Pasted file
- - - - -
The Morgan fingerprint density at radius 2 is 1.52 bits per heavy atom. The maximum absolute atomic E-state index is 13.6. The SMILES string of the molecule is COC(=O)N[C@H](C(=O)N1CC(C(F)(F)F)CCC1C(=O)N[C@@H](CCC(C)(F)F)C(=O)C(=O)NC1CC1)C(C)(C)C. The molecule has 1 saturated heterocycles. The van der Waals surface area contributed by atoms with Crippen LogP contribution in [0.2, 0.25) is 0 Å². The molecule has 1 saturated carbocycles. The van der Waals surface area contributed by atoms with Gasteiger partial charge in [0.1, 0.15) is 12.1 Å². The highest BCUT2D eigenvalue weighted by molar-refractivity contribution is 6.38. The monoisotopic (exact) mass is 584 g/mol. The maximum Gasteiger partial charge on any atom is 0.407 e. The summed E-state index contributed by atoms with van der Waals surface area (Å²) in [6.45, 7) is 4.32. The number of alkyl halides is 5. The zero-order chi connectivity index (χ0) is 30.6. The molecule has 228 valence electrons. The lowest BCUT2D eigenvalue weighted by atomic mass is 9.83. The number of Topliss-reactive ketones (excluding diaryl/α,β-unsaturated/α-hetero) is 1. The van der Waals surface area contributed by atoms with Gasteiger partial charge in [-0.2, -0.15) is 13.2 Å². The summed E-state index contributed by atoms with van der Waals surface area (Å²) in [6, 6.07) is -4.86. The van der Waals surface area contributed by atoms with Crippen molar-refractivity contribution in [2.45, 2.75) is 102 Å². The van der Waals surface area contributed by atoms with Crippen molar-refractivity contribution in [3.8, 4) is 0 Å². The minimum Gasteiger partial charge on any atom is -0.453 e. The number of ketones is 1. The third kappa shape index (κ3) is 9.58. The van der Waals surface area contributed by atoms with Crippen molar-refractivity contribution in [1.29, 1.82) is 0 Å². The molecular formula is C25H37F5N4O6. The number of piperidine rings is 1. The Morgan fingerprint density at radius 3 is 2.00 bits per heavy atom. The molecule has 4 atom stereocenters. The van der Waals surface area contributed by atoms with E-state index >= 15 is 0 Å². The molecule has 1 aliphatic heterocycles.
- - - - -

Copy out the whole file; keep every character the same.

The Morgan fingerprint density at radius 2 is 1.52 bits per heavy atom. The maximum absolute atomic E-state index is 13.6. The SMILES string of the molecule is COC(=O)N[C@H](C(=O)N1CC(C(F)(F)F)CCC1C(=O)N[C@@H](CCC(C)(F)F)C(=O)C(=O)NC1CC1)C(C)(C)C. The molecule has 1 saturated heterocycles. The van der Waals surface area contributed by atoms with Crippen LogP contribution in [0.2, 0.25) is 0 Å². The molecule has 1 saturated carbocycles. The van der Waals surface area contributed by atoms with Gasteiger partial charge in [0.1, 0.15) is 12.1 Å². The highest BCUT2D eigenvalue weighted by molar-refractivity contribution is 6.38. The monoisotopic (exact) mass is 584 g/mol. The maximum Gasteiger partial charge on any atom is 0.407 e. The summed E-state index contributed by atoms with van der Waals surface area (Å²) in [6.45, 7) is 4.32. The number of alkyl halides is 5. The zero-order chi connectivity index (χ0) is 30.6. The molecule has 228 valence electrons. The lowest BCUT2D eigenvalue weighted by atomic mass is 9.83. The number of Topliss-reactive ketones (excluding diaryl/α,β-unsaturated/α-hetero) is 1. The van der Waals surface area contributed by atoms with Gasteiger partial charge in [-0.2, -0.15) is 13.2 Å². The summed E-state index contributed by atoms with van der Waals surface area (Å²) in [6, 6.07) is -4.86. The van der Waals surface area contributed by atoms with Crippen molar-refractivity contribution in [2.45, 2.75) is 102 Å². The van der Waals surface area contributed by atoms with Crippen molar-refractivity contribution in [3.8, 4) is 0 Å². The minimum Gasteiger partial charge on any atom is -0.453 e. The number of ketones is 1. The third kappa shape index (κ3) is 9.58. The van der Waals surface area contributed by atoms with Crippen molar-refractivity contribution in [1.29, 1.82) is 0 Å². The molecular formula is C25H37F5N4O6. The number of piperidine rings is 1. The Morgan fingerprint density at radius 3 is 2.00 bits per heavy atom. The molecule has 4 atom stereocenters. The van der Waals surface area contributed by atoms with E-state index >= 15 is 0 Å². The molecule has 1 aliphatic heterocycles.